Alberta government legal defence claims doctors' charter rights not violated
Government accuses doctors of using 'job action' to undermine faith in health-care system
The Alberta government says it did not breach Alberta doctors' charter rights by passing legislation that allowed the health minister to unilaterally rip up their agreement on the terms and conditions of doctors' work.
In an 11-page statement of defence released Thursday, the government of Premier Jason Kenney also contends doctors, through the Alberta Medical Association (AMA), are not entitled to bargain collectively, nor are they entitled to independent arbitration.
"Freedom of association in the Charter is afforded to individuals, not to organizations such as the AMA," the statement of defence says.
The government says it did not deny the AMA access to arbitration, and it further denies it negotiated in bad faith and rendered meaningful negotiations impossible.
In April, the AMA sued the government for $255 million. The AMA said the Supreme Court of Canada had recognized essential workers must either have the right to take job action or have access to a third-party arbitrator to settle disputes.
In its statement of defence, the government says doctors have engaged in job action by "withdrawing services or threatening to withdraw services in their communities."
The statement of defence lists 10 communities, including Sundre, Pincher Creek and Lac La Biche, where it says doctors engaged in job action.
"These announcements have been made to the general public, creating uncertainty and fear in the community, and have been used to undermine the public's confidence in the health care system.
"These actions are analogous to threats of strike or walkout by unionized employees against their employee."
The government says the AMA has failed to show Alberta Health did anything to interfere with doctors' ability to engage in job action.
Doctors are considered essential workers and are barred by law from going on strike.
Government says AMA not prepared for mediation
The AMA has always contended that Health Minister Tyler Shandro had no intention of negotiating in good faith or submitting to arbitration.
The government in its defence accuses the AMA of not being prepared for mediation. It says the AMA did not table proposals for Alberta Health to consider until the final day of mediation.
In contrast, Alberta Health, the defence statement claims, "presented comprehensive proposals, detailed rationales, answered all questions related to the items presented to the AMA's bargaining team and fully disclosed information sought by the AMA to assist the AMA in assessing and responding to Alberta Health's proposals."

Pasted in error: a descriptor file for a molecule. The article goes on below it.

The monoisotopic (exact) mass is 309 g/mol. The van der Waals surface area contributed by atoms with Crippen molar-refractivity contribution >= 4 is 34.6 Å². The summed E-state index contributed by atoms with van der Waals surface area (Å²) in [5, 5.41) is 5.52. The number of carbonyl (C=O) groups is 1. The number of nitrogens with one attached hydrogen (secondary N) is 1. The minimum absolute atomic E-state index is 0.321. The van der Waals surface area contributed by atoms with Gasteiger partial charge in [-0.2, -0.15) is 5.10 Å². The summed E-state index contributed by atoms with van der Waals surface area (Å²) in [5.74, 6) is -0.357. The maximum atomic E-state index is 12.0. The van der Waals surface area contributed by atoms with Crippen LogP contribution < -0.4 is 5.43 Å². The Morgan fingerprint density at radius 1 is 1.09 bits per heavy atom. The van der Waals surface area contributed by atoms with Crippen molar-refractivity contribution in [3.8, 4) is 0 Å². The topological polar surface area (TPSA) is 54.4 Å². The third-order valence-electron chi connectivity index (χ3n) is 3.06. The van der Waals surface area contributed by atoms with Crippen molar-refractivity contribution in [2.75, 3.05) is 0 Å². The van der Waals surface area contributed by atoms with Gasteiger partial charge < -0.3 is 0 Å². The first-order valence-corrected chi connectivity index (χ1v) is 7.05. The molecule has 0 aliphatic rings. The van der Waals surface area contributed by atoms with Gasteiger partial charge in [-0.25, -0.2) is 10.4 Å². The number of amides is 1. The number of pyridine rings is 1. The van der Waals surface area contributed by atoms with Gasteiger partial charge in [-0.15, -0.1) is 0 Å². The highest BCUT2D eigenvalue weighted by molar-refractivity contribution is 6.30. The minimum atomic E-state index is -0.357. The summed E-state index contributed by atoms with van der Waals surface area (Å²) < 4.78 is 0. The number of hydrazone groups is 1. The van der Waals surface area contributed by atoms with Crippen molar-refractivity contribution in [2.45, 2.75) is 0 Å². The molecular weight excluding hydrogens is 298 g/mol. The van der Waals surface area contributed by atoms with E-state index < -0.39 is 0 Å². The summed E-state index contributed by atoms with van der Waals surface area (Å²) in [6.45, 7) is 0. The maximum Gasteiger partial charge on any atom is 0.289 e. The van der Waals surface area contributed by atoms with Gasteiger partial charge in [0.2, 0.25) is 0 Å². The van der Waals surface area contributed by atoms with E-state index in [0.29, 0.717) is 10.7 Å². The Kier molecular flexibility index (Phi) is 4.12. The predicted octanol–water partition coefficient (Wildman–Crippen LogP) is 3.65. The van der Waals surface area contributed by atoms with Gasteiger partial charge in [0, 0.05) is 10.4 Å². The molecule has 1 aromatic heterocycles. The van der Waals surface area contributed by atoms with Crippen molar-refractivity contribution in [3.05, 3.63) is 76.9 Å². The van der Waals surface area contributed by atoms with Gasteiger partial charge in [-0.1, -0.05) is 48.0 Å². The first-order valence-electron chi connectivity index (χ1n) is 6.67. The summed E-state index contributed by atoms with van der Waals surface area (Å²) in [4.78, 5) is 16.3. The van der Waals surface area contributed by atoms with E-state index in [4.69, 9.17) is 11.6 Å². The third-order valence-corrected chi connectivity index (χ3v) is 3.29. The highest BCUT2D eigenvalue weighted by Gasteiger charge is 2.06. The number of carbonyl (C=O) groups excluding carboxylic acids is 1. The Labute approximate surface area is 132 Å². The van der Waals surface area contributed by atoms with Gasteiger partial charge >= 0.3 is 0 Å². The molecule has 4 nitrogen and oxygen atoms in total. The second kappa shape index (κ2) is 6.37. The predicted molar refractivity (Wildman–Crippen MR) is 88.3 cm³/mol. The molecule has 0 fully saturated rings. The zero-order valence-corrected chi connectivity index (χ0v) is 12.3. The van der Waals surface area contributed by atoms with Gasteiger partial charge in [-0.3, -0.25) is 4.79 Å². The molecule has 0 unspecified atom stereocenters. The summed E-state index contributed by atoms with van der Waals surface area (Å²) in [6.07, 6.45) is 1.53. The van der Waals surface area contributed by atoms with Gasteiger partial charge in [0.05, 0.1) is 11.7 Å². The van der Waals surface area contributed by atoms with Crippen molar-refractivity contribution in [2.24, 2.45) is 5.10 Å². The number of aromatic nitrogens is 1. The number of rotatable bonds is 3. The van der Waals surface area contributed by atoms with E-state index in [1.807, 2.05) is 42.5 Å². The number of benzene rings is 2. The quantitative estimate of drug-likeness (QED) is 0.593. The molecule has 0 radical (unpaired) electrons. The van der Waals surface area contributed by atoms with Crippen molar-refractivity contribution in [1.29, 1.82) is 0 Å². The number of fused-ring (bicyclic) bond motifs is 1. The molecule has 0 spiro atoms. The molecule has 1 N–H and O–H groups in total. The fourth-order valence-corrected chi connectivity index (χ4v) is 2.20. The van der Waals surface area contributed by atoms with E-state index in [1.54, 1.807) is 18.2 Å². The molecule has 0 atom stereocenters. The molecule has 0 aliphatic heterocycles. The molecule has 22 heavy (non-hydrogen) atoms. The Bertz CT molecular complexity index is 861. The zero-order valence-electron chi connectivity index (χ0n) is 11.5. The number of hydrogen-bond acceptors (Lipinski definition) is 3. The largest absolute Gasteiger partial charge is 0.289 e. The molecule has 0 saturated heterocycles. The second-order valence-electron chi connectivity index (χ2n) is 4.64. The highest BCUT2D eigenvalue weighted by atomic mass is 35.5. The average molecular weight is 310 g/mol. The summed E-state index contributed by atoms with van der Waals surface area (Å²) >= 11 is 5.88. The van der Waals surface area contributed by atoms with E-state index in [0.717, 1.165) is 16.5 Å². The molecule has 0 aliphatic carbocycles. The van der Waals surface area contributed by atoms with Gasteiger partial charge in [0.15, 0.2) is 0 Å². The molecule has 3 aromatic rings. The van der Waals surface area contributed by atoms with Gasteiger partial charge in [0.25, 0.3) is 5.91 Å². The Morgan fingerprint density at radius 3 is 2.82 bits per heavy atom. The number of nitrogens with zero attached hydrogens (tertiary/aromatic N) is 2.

"Taken together, Alberta Health negotiated in good faith," the statement of defence claims.
The government also claims that it continues to attempt to work with the AMA in good faith since it unilaterally terminated its agreement.
None of the allegations by either side has been proven in court.
The government and the AMA had been negotiating since September 2019, discussing pay rates and funding for physician-support programs.
Contract unilaterally terminated
The AMA said it was blindsided in October 2019 when the finance minister tabled a bill which gave the government the authority to unilaterally terminate the agreement with doctors. But the government in its statement of defence says it told the AMA early in the process that it could take this action.
In November, the government gave the AMA a list of 11 proposed changes to how doctors are paid including capping the number of patients a doctor could be paid to see in a day, and how doctors are compensated for overhead.
The AMA said the proposals would disproportionately negatively impact family practices.
Negotiations and mediation failed and on Feb. 20 Health Minister Shandro announced the government was terminating its contract with the doctors.
The Kenney government has argued Alberta's doctors are overpaid, relative to doctors in other provinces. The AMA disputes that claim and has accused the government of cherry picking data to support their claim
The government, through its statement of defence, is asking the court to dismiss the doctors' lawsuit, with costs.